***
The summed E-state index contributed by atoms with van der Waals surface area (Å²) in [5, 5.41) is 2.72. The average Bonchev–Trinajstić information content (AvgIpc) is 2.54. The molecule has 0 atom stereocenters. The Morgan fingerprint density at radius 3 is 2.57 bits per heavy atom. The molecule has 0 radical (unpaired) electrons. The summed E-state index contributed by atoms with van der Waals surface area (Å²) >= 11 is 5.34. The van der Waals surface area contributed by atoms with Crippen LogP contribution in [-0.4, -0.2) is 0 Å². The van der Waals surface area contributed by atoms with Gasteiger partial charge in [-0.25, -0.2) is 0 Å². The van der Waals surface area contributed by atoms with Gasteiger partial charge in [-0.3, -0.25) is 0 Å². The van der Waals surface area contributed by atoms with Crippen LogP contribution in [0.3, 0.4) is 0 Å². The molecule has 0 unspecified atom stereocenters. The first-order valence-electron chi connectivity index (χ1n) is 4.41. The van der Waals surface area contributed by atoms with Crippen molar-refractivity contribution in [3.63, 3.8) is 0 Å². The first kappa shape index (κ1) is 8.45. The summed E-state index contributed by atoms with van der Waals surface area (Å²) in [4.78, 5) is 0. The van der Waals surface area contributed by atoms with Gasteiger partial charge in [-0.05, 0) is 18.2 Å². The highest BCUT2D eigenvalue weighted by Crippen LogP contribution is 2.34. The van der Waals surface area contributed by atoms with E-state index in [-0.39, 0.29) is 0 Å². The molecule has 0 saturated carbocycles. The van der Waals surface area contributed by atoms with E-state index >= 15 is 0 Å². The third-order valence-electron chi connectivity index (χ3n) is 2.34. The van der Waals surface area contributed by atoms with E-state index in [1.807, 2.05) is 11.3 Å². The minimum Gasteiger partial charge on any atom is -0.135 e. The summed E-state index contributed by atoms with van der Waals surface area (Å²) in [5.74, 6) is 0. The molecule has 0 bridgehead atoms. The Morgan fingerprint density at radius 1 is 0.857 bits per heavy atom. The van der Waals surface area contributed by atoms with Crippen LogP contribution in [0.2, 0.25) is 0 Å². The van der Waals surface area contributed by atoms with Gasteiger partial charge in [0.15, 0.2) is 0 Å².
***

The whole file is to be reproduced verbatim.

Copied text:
The summed E-state index contributed by atoms with van der Waals surface area (Å²) in [5, 5.41) is 2.72. The average Bonchev–Trinajstić information content (AvgIpc) is 2.54. The molecule has 0 atom stereocenters. The Morgan fingerprint density at radius 3 is 2.57 bits per heavy atom. The molecule has 0 radical (unpaired) electrons. The summed E-state index contributed by atoms with van der Waals surface area (Å²) >= 11 is 5.34. The van der Waals surface area contributed by atoms with Crippen LogP contribution in [-0.4, -0.2) is 0 Å². The van der Waals surface area contributed by atoms with Gasteiger partial charge in [-0.25, -0.2) is 0 Å². The van der Waals surface area contributed by atoms with Gasteiger partial charge in [-0.3, -0.25) is 0 Å². The van der Waals surface area contributed by atoms with Crippen LogP contribution in [0.3, 0.4) is 0 Å². The molecule has 0 unspecified atom stereocenters. The first-order valence-electron chi connectivity index (χ1n) is 4.41. The van der Waals surface area contributed by atoms with Crippen molar-refractivity contribution in [3.63, 3.8) is 0 Å². The first kappa shape index (κ1) is 8.45. The summed E-state index contributed by atoms with van der Waals surface area (Å²) in [4.78, 5) is 0. The van der Waals surface area contributed by atoms with Gasteiger partial charge in [-0.05, 0) is 18.2 Å². The highest BCUT2D eigenvalue weighted by Crippen LogP contribution is 2.34. The van der Waals surface area contributed by atoms with E-state index in [-0.39, 0.29) is 0 Å². The molecule has 0 saturated carbocycles. The van der Waals surface area contributed by atoms with E-state index >= 15 is 0 Å². The third-order valence-electron chi connectivity index (χ3n) is 2.34. The van der Waals surface area contributed by atoms with E-state index in [1.807, 2.05) is 11.3 Å². The minimum Gasteiger partial charge on any atom is -0.135 e. The summed E-state index contributed by atoms with van der Waals surface area (Å²) in [5.74, 6) is 0. The molecule has 0 bridgehead atoms. The Morgan fingerprint density at radius 1 is 0.857 bits per heavy atom. The van der Waals surface area contributed by atoms with Crippen LogP contribution in [0.2, 0.25) is 0 Å². The van der Waals surface area contributed by atoms with Gasteiger partial charge in [0.15, 0.2) is 0 Å².